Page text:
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There’s no aspect of childhood development that the simple act of playing doesn’t shape. Tinkering with a toy promotes dexterity and abstract thought. Dress-up and role play improve language and social skills. Rough-and-tumble games hone motor skills. In a 2018 clinical report, the American Academy of Pediatrics said play—more than school—develops the brain’s capacity to learn. But today’s overscheduled kids get less of the former and more of the latter.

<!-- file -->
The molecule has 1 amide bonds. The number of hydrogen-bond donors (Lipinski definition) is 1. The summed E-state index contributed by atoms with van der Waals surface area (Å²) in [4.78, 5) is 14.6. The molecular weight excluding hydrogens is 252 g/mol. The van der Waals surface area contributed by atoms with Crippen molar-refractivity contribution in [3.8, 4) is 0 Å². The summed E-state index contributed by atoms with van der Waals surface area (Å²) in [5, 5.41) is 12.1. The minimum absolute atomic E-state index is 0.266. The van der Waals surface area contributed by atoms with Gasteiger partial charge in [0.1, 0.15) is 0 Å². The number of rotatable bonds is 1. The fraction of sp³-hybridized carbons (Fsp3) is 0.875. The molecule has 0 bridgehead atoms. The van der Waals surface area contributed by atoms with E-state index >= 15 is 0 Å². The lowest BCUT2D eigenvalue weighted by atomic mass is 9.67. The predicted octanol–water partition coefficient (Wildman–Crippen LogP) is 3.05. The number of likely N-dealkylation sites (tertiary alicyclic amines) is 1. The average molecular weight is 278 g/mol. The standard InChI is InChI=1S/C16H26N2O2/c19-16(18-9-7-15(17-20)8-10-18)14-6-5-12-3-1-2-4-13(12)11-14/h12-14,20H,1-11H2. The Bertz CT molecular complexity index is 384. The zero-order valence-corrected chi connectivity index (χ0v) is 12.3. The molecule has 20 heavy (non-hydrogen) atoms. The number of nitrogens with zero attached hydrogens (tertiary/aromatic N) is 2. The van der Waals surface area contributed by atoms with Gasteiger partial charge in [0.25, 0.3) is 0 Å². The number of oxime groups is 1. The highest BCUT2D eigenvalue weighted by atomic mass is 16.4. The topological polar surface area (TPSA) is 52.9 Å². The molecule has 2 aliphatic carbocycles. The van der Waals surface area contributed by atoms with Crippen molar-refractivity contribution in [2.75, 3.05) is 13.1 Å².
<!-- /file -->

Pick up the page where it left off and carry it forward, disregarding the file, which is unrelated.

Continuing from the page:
What’s more, parents should get in on the action. “The mutual joy and shared communication and attunement . . . that parents and children can experience during play regulate the body’s stress response,” said the report. But before you go plugging “play with kid” into your jam-packed calendar, consider that the report used words like “spontaneous” and “joyful” to define the act. Play shouldn’t be a chore, and you’re probably already doing more of it than you know. All you’re missing is a little intentionality.